State Sen. Robert Cowles, R-Green Bay, and State Rep. Cory Mason, D-Racine, 62nd District, responded positively today to the long-awaited introduction of the bill to implement the Great Lakes Compact. Cowles and Mason said they’re pleased that the implementing legislation is finally being introduced, but they still have concerns that will need to be addressed to ensure that the Great lakes are protected to the greatest extent possible.
"As we all know, the devil is in the details," Cowles said, "and this bill is going to require more work to make it as strong as it needs to be to protect our water from the folks in the Western part of the country who would like nothing more than to get their hands on this valuable resource."
The Compact was originally signed by all of the Great Lakes governors in Milwaukee back in 2005. For the Compact to go into effect, all the legislatures in the Great Lakes states must pass it, and the United States Congress must ratify it. Three other Great Lakes states have already passed laws adopting the compact, and the remaining states have introduced bills that are at various stages of the legislative process.
“I still have concerns about how this bill addresses return flow of treated sewage through rivers like the Root. I am concerned about some of the effective dates, and will looking closely to see how strong the conservation measures really are,” said Mason.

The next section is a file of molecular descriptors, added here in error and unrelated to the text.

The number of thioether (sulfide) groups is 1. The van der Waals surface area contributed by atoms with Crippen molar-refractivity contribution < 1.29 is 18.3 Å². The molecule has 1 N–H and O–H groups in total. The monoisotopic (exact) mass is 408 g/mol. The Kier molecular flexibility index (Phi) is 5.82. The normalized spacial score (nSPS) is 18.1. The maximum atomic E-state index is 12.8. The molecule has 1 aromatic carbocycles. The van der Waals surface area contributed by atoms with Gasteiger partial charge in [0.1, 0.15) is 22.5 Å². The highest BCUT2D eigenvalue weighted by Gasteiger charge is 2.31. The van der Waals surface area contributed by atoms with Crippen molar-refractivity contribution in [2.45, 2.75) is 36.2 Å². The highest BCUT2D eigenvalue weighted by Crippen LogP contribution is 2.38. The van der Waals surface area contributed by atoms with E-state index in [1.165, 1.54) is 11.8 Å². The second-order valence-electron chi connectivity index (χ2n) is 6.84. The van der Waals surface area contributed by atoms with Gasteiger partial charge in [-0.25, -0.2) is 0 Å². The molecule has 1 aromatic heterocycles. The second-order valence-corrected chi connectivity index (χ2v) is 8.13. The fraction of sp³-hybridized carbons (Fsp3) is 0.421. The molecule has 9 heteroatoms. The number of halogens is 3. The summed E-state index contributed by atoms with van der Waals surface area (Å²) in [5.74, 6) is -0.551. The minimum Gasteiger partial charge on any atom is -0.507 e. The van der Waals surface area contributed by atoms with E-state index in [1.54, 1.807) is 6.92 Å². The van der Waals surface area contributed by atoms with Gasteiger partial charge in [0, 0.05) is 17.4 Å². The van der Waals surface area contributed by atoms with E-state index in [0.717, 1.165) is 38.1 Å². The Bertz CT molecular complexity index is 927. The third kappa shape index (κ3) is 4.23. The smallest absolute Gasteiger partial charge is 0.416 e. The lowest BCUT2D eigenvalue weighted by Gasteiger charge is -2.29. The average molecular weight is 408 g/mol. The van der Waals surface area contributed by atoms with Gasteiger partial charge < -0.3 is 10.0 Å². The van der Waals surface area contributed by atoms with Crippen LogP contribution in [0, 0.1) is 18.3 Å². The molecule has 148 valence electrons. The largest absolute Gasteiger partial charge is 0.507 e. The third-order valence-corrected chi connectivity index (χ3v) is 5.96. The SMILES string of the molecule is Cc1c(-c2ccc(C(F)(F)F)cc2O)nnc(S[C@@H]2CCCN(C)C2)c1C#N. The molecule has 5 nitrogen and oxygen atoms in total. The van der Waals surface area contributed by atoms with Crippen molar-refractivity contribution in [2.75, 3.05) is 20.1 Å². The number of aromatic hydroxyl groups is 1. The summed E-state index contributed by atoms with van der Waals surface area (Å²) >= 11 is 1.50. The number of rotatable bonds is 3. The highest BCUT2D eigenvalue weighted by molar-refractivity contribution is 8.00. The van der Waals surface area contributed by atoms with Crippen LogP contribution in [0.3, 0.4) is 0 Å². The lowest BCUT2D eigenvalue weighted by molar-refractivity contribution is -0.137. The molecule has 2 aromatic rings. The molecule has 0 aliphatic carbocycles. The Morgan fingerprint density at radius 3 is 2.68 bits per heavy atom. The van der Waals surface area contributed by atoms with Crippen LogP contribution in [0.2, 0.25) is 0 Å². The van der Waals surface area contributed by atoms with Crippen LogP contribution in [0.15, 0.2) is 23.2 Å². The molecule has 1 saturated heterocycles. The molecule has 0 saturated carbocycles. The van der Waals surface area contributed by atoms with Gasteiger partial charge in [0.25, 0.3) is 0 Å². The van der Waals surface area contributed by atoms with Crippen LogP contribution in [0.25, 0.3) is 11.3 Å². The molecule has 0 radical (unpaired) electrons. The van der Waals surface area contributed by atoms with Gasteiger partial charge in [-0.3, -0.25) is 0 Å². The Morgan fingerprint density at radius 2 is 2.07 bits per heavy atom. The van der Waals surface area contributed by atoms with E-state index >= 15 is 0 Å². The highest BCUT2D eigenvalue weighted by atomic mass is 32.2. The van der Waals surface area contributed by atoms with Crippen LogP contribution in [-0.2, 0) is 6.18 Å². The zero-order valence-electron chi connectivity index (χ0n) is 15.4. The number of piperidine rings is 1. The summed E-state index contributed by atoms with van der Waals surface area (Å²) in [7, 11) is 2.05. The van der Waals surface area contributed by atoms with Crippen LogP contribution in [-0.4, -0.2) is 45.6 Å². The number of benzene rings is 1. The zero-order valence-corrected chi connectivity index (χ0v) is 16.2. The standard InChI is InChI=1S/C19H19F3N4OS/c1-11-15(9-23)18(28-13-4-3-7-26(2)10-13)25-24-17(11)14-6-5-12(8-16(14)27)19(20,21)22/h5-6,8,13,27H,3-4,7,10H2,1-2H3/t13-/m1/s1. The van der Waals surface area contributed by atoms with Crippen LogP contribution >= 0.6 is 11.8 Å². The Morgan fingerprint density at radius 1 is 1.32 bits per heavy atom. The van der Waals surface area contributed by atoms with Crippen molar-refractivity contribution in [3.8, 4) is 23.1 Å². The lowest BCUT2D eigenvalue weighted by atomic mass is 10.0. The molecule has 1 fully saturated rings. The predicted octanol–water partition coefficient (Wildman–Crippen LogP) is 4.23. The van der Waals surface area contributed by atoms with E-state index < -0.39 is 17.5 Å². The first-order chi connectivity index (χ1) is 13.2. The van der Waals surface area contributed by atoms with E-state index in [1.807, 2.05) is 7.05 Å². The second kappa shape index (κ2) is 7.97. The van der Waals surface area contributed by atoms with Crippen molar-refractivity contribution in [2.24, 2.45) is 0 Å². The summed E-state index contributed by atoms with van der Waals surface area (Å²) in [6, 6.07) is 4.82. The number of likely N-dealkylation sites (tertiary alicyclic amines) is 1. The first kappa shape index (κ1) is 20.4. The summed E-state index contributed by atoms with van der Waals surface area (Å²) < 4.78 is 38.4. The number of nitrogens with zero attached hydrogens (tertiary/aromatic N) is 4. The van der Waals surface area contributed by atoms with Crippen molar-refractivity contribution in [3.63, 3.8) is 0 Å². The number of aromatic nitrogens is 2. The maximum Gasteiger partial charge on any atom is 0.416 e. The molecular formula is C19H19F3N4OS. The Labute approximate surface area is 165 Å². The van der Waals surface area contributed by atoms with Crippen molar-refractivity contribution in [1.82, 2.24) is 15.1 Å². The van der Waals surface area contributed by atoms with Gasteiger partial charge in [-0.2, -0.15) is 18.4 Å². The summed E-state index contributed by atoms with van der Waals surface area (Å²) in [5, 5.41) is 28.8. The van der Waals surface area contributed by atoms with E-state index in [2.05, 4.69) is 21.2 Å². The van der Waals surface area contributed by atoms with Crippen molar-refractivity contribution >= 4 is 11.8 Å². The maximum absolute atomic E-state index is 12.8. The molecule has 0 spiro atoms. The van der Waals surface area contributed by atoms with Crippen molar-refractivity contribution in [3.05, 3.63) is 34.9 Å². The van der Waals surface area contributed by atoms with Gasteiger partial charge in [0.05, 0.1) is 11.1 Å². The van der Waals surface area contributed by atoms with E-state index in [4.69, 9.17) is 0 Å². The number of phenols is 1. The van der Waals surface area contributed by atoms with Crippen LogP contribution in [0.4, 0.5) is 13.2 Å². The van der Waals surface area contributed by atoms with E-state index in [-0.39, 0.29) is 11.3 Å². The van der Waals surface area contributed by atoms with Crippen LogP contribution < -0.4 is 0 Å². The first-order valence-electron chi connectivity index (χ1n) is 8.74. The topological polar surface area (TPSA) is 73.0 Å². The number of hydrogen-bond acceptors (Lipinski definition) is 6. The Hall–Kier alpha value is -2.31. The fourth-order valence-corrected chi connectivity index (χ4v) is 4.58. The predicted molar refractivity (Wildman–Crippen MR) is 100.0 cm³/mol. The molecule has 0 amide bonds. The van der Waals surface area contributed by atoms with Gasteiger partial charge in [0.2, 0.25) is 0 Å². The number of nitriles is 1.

Mason and Cowles said their initial reading of the complicated 153-page bill is generally positive, but more work will need to be done to strengthen the Compact. Among their concerns are that standards for in-basin withdrawals must be tightened during the interim period between the passage of the bill in Wisconsin and the federal ratification of the Compact. Cowles and Mason said the bill must set standards to ensure that return flow of water to the lakes is of a temperature and quality that will be safe for the habitat and for drinking water.
“There are bipartisan concerns about the ability of this Compact bill to adequately protect all of Wisconsin’s communities. We should not let this historic opportunity go by without doing it right,” said Mason.